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Who should LGBTIQ Malaysians vote for if neither side wants us?


Matthew Cheah* is desperate for change. That means voting once more at the polls this year. At the 14th General Elections (GE14), voters like Matthew are given the opportunity to take the steps in voting for change. However, 29-year-old Matthew is gay, and it’s as clear as day that neither BN (Barisan Nasional) or PH (Pakatan Harapan) will be swiping right on his rights. This is because when it comes to championing LGBTIQ+ rights in Malaysia, we reach a dead end; either side of the political divide does little to help.

One side tries to constantly deny LGBTIQ+ people’s rights to expression and existence, with their politicians coming out to say homosexuality is against the constitution. Authorities raid or ban queer events, while public universities organise competitions to “fix” anyone who isn’t straight and cisgendered. In fact, when the government does acknowledge LGBTIQ+ people it is only those who volunteer to “return to the right path” through acts of repentance.

Unsurprisingly, PAS takes a similar position on the issue. Meanwhile, the other side, the opposition coalition, dare not even broach the subject, even if a few individual politicians seem open to discussion. What’s clear is that the rights of LGBTIQ+ people just aren’t a priority for Pakatan Harapan and its component parties. Think corruption, 1MDB, and race based tussles instead. Not only are we not a priority, we are viewed as a liability: speaking up about LGBTIQ rights is regarded by many as political suicide.

I don’t see change

Seeing no party will change the landscape for LGBTIQ+ individuals in Malaysia, one would expect Matthew to abstain from voting, or ruin his vote at the polls, a movement spearheaded under the hashtag #UndiRosak. When I ask Matthew whether he regrets voting the opposition four years ago, he tells me about the increase of potholes and clogged drains near his house, and how essentially, he regrets his decision at the last ballot. “I don’t see change,” he tells me one morning on Facebook. “I don’t see any real improvement where I live (since I last voted).” Furthermore, PH upholds race-based ideologies, which Matthew simply does not believe in. “If we continue on the path of being a race-centered country, I’d rather be governed by BN,” he says.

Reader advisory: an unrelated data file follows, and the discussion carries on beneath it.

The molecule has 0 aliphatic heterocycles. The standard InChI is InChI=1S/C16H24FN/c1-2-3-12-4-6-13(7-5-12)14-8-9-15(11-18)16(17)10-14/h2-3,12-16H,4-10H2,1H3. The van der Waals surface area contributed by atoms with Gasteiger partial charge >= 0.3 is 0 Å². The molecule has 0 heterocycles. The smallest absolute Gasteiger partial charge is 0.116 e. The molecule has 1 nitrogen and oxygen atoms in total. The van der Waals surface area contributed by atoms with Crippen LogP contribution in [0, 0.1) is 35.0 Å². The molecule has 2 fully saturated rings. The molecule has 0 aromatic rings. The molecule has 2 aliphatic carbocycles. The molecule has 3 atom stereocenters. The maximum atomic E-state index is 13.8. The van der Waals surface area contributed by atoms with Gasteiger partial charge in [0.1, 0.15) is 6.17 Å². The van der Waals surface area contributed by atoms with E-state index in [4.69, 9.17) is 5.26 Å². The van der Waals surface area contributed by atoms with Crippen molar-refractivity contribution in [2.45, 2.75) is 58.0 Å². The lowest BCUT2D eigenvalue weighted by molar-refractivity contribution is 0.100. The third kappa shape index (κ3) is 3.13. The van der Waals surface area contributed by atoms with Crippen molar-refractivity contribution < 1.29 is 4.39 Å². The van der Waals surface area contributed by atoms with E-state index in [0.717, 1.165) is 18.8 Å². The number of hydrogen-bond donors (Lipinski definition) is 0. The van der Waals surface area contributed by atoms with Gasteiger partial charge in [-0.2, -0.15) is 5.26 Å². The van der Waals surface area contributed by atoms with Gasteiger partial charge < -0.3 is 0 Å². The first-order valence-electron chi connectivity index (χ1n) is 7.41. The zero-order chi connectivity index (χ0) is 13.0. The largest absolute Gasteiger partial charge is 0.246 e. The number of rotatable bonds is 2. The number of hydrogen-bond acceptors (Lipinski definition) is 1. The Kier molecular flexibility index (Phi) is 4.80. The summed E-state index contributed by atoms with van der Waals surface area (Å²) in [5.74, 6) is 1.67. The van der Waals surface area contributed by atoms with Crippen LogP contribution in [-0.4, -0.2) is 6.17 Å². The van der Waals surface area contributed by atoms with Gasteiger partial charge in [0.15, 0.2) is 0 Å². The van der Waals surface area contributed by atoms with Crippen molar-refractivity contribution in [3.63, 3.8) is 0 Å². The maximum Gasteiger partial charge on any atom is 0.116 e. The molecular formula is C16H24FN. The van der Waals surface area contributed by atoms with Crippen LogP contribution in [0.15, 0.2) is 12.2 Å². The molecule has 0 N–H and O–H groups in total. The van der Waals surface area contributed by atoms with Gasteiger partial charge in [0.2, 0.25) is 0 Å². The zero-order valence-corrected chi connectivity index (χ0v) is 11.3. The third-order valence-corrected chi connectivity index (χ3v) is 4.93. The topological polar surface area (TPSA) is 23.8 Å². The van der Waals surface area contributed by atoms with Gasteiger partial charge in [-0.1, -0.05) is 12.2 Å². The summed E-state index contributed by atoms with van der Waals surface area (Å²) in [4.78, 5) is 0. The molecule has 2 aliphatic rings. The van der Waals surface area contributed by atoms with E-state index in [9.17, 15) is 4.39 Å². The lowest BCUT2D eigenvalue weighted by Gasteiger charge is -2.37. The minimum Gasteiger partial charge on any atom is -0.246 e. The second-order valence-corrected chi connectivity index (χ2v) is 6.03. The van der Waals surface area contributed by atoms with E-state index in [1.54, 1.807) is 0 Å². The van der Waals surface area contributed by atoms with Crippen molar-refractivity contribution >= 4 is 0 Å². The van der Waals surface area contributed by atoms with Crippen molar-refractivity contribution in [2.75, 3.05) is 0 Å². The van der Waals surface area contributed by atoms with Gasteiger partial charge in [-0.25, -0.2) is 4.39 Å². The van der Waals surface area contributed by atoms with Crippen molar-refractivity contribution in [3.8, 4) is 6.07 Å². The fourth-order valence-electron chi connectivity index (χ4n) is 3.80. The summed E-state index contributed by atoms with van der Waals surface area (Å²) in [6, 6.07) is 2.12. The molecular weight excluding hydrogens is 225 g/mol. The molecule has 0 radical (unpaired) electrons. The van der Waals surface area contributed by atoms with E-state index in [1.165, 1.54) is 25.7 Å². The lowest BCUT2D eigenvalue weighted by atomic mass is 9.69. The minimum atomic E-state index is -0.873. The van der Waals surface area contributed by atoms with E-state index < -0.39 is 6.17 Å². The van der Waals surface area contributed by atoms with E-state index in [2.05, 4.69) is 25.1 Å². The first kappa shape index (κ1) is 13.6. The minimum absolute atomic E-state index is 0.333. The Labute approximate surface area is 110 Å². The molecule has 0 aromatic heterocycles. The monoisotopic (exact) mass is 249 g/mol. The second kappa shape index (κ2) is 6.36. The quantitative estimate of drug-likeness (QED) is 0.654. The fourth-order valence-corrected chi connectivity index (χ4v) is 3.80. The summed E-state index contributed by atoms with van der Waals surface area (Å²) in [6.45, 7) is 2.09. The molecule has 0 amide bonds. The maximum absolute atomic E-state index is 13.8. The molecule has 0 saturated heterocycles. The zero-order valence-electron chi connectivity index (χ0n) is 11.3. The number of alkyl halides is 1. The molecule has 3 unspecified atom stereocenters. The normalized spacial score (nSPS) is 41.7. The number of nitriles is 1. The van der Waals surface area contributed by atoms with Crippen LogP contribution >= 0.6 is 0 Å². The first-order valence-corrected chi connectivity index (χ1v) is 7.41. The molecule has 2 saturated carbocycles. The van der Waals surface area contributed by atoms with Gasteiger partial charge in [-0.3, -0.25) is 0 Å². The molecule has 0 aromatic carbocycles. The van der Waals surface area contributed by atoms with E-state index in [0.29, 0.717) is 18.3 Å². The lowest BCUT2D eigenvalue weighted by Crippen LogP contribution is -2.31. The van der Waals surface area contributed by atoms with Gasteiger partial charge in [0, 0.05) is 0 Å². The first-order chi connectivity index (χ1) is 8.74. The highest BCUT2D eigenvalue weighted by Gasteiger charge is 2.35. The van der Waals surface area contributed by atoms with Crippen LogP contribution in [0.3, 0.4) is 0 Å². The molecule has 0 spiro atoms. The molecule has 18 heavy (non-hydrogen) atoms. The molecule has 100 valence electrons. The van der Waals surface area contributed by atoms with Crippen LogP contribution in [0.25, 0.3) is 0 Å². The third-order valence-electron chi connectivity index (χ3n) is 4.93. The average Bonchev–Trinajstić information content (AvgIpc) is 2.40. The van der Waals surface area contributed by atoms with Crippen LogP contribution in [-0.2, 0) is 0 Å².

Nonetheless, he finds the prospect of electing someone from BN into power ridiculous. Matthew’s wary about the idea of BN merging with pro Islam party PAS — he believes voting for BN could mean a vote for PAS as well. “BN is playing a game of chess, marginalising certain quarters to ensure that they are able to gain the votes they need, while Pakatan Harapan is merely being a contrarian,” he concedes. And if BN wins, there’s a high chance PAS could support BN instead in exchange for hudud-related compromises. “To be frank, both sides are equally bad at governing the country…. At (this) point, the vote (will) go down to the lesser of two evils,” he says.

For Matthew, voting in GE14 is a vote for which devil you want to sleep with. So, he has decided he’s taking a chance again with the opposition, regardless of their take on LGBTIQ+ issues, as he believes it’s a step in the right direction ultimately. But can we expect reforms from the opposition to help LGBTIQ+ communities? Like Matthew, activist Chong Yee Shan, 33, thinks Pakatan will be just as bad as BN if they take over Putrajaya in GE14. She’s doubtful that the opposition is the country’s best hope in progressing forward, now with former premier Dr Mahathir Mohamad as the top gun for the opposition. “I think PH and BN are just abang adik (siblings) lah… (Pakatan) wouldn’t suddenly become (progressive); they will remain (like BN today)”.